“So how’d you do it?” he asks. He has to shout above the pounding noise, feeding the tumult. The bar is packed. Even the lousiest places overflow.
“Not magic,” I say. There is no space to breathe. The crowd — one immense crowd, covering the Earth like a pillow pressed over a sleeper’s face — chokes the senses.
He snorts. “Well, I know that,” and nods at the metallic, cosmetic-rust magic-sniffer robot in the corner. “So how did you do it?”
People, people, everywhere, and not a soul to see.
“Love of a good woman,” I say, straight-faced, and he laughs at me.
“Yeah, right. Who is this bird of yours, anyway? Jla?” Averin tilts his head at the feathered woman playing solitaire with a bloodstained pack of cards, brassy sunbursts on the back of each one. There are five other people at her sized-for-two table, pointing at the cards and contributing to the clamor, and she’s finding it difficult to ignore them. “You better not. I’ve been walking with her.”
I look down at my fingers, at the black and tan gloves plated with silvered metal, at the holes worn through them. It’s not true. I did use magic. I bribed the ‘tender to fix the magic-detecting robot with a glitch. My girlfriend — Tace — helped me out there. The ‘tender seemed a lot more willing to take cash from someone as humanly good-looking as she is. Feathers may be the latest craze, but they don’t do it for everyone.
I’m going back on stage after this set, and the entire bar, Tace excepted, expects me to bring back the couple with the staring black lapdog I vanished away. Isn’t going to happen. It’s a one-way trip.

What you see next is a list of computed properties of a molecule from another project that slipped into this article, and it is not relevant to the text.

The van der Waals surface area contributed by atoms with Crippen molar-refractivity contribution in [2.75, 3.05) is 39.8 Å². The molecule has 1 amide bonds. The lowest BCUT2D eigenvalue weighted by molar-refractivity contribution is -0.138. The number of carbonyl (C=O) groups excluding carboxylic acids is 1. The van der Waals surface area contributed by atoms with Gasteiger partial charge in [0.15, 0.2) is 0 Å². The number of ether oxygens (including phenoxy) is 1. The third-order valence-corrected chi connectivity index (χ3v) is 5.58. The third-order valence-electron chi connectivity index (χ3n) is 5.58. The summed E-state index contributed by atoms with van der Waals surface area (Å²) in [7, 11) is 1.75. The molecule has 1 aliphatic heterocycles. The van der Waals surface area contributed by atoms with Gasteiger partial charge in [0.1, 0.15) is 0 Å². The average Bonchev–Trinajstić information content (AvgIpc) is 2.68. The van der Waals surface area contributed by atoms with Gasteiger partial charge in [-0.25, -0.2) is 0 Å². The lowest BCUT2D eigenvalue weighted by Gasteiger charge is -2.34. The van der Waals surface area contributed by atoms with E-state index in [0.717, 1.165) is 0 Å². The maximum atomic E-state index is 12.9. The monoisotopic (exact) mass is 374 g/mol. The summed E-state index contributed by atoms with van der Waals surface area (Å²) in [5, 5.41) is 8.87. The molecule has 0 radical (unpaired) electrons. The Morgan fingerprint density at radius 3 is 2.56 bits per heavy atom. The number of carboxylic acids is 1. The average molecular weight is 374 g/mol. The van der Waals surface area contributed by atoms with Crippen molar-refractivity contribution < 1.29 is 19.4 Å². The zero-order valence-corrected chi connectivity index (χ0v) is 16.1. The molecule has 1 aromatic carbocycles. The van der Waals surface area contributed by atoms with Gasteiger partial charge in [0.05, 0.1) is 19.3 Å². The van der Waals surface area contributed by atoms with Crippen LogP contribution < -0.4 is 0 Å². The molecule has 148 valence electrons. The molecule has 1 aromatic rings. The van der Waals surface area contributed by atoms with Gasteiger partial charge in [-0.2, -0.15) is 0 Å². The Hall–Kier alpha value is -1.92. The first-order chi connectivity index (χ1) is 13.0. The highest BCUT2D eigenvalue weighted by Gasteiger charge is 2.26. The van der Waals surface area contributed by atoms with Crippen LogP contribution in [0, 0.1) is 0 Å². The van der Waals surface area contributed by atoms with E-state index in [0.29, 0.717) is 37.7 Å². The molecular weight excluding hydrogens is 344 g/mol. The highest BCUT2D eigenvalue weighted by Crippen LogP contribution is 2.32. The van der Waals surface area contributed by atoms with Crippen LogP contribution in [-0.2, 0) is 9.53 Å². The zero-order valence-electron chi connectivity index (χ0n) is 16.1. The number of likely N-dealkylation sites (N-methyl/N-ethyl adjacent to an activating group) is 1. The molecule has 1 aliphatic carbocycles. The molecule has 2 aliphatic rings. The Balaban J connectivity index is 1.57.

That’s my particular talent, vanishing people—makes it easy to see why magic is illegal, really. I’ve been able to make people disappear since I hit puberty. I’ve never been able to bring anyone back, no matter how hard I try. Which I don’t, not anymore.
The band finishes sawing away at their mandoluitars and the trio of musicians, all with the same painfully short haircut, exposing bone, retreat back into the mass of people. I stand, stretch, head back up, vaulting the steps because it’s expected of a stage magician. Averin grins at me; I hadn’t decided whether to include him, but that makes up my mind. He’s going, too.
On stage, there is a temporary respite. The heat and the smell — the palpable, ever-present expression of you can never be alone — recede a fraction.
I manage to disappear five more people before the crowd begins to feel a collective uneasiness at the stream of people crowding up onto the tiny stage and not coming off. I nod out our signal to Tace, and she kills the lights with a well-placed crossbow bolt to the feeder on the ceiling.
It’s easier when I can touch people. I pull my cape off and it dissolves and unfolds into a silver net of mirrors. I cast it out over the dark audience, over the yells and crashing chairs and the sounds of panic gestating on top of full-grown confusion. That many people, you can feel the hysteria like insects crawling on your skin.
Then I close my eyes, spread my arms. I give a heave of mental effort, setting me trembling and making stars go nova behind my eyelids, and send everyone away. Banish them. I don’t know where, but it’s a big universe, and this planet is very very small.
The noise cuts off and a hush rises swift and comforting around us. Speed of silence may be slower than light but it’s plenty fast.
Tace has a lantern on one table and twists it on, flooding the place with warm illumination, preserving us in amber light, like fossils. I jump off the stage and go to her, smiling in the peaceful quiet, extending a hand.
If we were another couple, we’d probably dance, but we simply hold hands and glory in our homemade space to breathe.
Zoe Palmer is a slave to the educational system, and comes from a long line of teachers, librarians, English majors, and artists (check out this blog for info on the latter: http://illustratedobscurity.blogspot.com). She lives in the green city of Portland, Oregon.